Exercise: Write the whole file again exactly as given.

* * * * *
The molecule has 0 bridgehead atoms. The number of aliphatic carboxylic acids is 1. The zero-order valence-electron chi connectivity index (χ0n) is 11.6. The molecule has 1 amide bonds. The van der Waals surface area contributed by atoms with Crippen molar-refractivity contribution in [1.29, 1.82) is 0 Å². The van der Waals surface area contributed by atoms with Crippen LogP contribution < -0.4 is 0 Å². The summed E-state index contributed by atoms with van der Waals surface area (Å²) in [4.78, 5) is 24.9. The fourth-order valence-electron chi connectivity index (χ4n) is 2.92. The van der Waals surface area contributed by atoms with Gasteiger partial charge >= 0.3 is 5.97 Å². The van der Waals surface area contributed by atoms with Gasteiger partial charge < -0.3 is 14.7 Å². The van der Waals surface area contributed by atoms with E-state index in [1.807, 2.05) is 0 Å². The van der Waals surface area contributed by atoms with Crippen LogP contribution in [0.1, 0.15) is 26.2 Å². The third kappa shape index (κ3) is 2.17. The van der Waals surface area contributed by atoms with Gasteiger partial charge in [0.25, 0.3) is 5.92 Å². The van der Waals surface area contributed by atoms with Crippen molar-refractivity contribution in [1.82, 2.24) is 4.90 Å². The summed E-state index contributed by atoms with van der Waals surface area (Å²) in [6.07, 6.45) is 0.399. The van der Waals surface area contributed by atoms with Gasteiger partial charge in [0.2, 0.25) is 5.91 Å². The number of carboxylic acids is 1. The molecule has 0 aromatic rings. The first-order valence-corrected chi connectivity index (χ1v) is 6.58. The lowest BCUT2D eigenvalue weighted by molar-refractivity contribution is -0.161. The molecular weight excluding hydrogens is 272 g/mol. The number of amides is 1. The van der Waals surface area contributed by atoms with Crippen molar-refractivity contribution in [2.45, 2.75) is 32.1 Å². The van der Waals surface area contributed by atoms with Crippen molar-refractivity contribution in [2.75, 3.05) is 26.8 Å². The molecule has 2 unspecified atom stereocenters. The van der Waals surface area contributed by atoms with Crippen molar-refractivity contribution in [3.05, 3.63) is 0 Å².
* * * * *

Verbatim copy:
The molecule has 0 bridgehead atoms. The number of aliphatic carboxylic acids is 1. The zero-order valence-electron chi connectivity index (χ0n) is 11.6. The molecule has 1 amide bonds. The van der Waals surface area contributed by atoms with Crippen molar-refractivity contribution in [1.29, 1.82) is 0 Å². The van der Waals surface area contributed by atoms with Crippen LogP contribution < -0.4 is 0 Å². The summed E-state index contributed by atoms with van der Waals surface area (Å²) in [4.78, 5) is 24.9. The fourth-order valence-electron chi connectivity index (χ4n) is 2.92. The van der Waals surface area contributed by atoms with Gasteiger partial charge >= 0.3 is 5.97 Å². The van der Waals surface area contributed by atoms with Gasteiger partial charge < -0.3 is 14.7 Å². The van der Waals surface area contributed by atoms with E-state index in [1.807, 2.05) is 0 Å². The van der Waals surface area contributed by atoms with Crippen LogP contribution in [0.1, 0.15) is 26.2 Å². The third kappa shape index (κ3) is 2.17. The van der Waals surface area contributed by atoms with Gasteiger partial charge in [0.25, 0.3) is 5.92 Å². The van der Waals surface area contributed by atoms with Crippen molar-refractivity contribution in [1.82, 2.24) is 4.90 Å². The summed E-state index contributed by atoms with van der Waals surface area (Å²) in [6.07, 6.45) is 0.399. The van der Waals surface area contributed by atoms with Gasteiger partial charge in [0.2, 0.25) is 5.91 Å². The number of carboxylic acids is 1. The molecule has 0 aromatic rings. The first-order valence-corrected chi connectivity index (χ1v) is 6.58. The lowest BCUT2D eigenvalue weighted by molar-refractivity contribution is -0.161. The molecular weight excluding hydrogens is 272 g/mol. The number of amides is 1. The van der Waals surface area contributed by atoms with Crippen molar-refractivity contribution in [2.45, 2.75) is 32.1 Å². The van der Waals surface area contributed by atoms with Crippen molar-refractivity contribution in [2.75, 3.05) is 26.8 Å². The molecule has 2 unspecified atom stereocenters. The van der Waals surface area contributed by atoms with Crippen molar-refractivity contribution in [3.05, 3.63) is 0 Å².